Be that as it may, I’m now left wondering how long it will be before the conspiracy theories come out. The most obvious one hasn’t hit the blogosphere yet, at least not as I write this. How long do you think it’ll be before an anti-vaccine loon claims that stripping Mark Geier of his medical license (just like another brave maverick doctor, Andrew Wakefield!) was a plot by the miltiary-industrial-pharma-CDC complex to distract attention from the case of Poul Thorsen. You know it’s coming sooner or later.
Finally, what of the metastatic deposits of Geier père et fils quackery in other states? After all, besides Maryland, the Geiers have spread their clinics to Kentucky, Missouri, Florida, Illinois, and Indiana. Will these states now act to shut down the Geier clinics there, known as ASD Centers, LLC? I know I’ve complained about how long it took the State of Maryland to do the right thing. Even so, I’m glad that the Board there finally acted. It’s time for the medical boards in these other states to do likewise.
There was one truly odd aspect about this incident, as long overdue as it was and as happy as I was to learn about it. Basically I learned something else along the way that I hadn’t known. In fact, I was pretty shocked to find this out, and I wanted to know how something like this could possibly have happened. I’m referring to the fact that Mark Geier’s son David Geier had somehow slimed his way onto the State of Maryland Commission on Autism as a “diagnostician.” As I pointed out at the time, David Geier is not a physician and has no qualifications to diagnose or treat autism (or anything other medical condition, for that matter). Not that that’s stopped him thus far; he does it anyway.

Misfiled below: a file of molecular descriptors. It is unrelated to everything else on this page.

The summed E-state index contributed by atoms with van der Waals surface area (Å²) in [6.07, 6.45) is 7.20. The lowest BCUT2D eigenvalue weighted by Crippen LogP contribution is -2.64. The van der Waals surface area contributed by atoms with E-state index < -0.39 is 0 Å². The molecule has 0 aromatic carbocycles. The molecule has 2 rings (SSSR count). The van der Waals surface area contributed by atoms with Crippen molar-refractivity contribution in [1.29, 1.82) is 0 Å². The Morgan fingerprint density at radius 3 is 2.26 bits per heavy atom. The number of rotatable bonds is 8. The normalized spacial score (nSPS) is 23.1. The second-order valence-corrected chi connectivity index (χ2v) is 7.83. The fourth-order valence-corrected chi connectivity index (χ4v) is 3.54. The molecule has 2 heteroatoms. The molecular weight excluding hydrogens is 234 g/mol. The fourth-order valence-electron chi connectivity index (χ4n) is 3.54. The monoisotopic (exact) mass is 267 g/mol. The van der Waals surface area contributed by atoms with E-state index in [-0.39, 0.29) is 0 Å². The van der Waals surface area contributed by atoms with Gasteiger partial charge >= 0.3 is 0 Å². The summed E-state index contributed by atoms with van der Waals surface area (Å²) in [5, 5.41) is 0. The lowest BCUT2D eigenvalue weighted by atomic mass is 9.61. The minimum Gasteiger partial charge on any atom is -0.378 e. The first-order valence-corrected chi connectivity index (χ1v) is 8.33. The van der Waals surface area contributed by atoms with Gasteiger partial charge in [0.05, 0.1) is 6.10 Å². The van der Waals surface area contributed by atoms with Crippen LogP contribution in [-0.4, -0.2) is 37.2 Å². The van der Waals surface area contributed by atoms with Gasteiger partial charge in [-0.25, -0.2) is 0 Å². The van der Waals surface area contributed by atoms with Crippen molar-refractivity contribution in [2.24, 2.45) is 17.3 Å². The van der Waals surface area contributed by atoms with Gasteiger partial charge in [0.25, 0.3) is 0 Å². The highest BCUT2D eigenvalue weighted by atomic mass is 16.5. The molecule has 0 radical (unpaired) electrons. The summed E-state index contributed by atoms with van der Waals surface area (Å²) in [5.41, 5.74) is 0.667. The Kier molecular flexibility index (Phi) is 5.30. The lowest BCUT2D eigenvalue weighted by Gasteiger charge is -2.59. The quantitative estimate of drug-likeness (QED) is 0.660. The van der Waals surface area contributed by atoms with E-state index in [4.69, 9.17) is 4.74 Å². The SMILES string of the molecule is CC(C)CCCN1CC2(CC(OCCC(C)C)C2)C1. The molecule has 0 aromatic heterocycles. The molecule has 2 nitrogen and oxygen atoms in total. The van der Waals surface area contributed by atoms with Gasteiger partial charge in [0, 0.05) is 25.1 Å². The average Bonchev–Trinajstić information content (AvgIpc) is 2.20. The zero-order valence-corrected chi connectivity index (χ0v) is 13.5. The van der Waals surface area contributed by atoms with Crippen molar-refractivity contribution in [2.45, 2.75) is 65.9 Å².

By way of the Baltimore Sun, I now learn that part of the fallout in the aftermath of Mark Geier’s humiliation is that, not only is the state trying to get rid of David Geier but people are asking–shall we say?–inconvenient questions about how he was appointed to the Commission on Autism in the first place:
A day after Dr. Mark Geier’s medical license was suspended in Maryland over allegations of putting children with autism at risk, state officials were seeking to remove his son from a state commission that advises the governor on the disorder.
The officials were also struggling to explain why David Geier, who has an undergraduate degree in biology and does not have a medical license, was identified by the Commission on Autism as its “diagnostician.” The commission’s website had listed him as a doctor until Wednesday, which officials said was a clerical error. The commission’s listing also includes the Geiers’ company, ASD Centers LLC, whose website lists a corporate center in Silver Spring but is not registered in Maryland.
“Under the circumstances, we do not believe it’s appropriate for David Geier to serve on the autism commission,” said David Paulson, a spokesman for the state Department of Health and Mental Hygiene, which submitted 19 names to the governor, including David Geier’s, for approval to the panel. “Unfortunately, he declined to resign his commission. … As a result, we are considering the appropriate next steps.”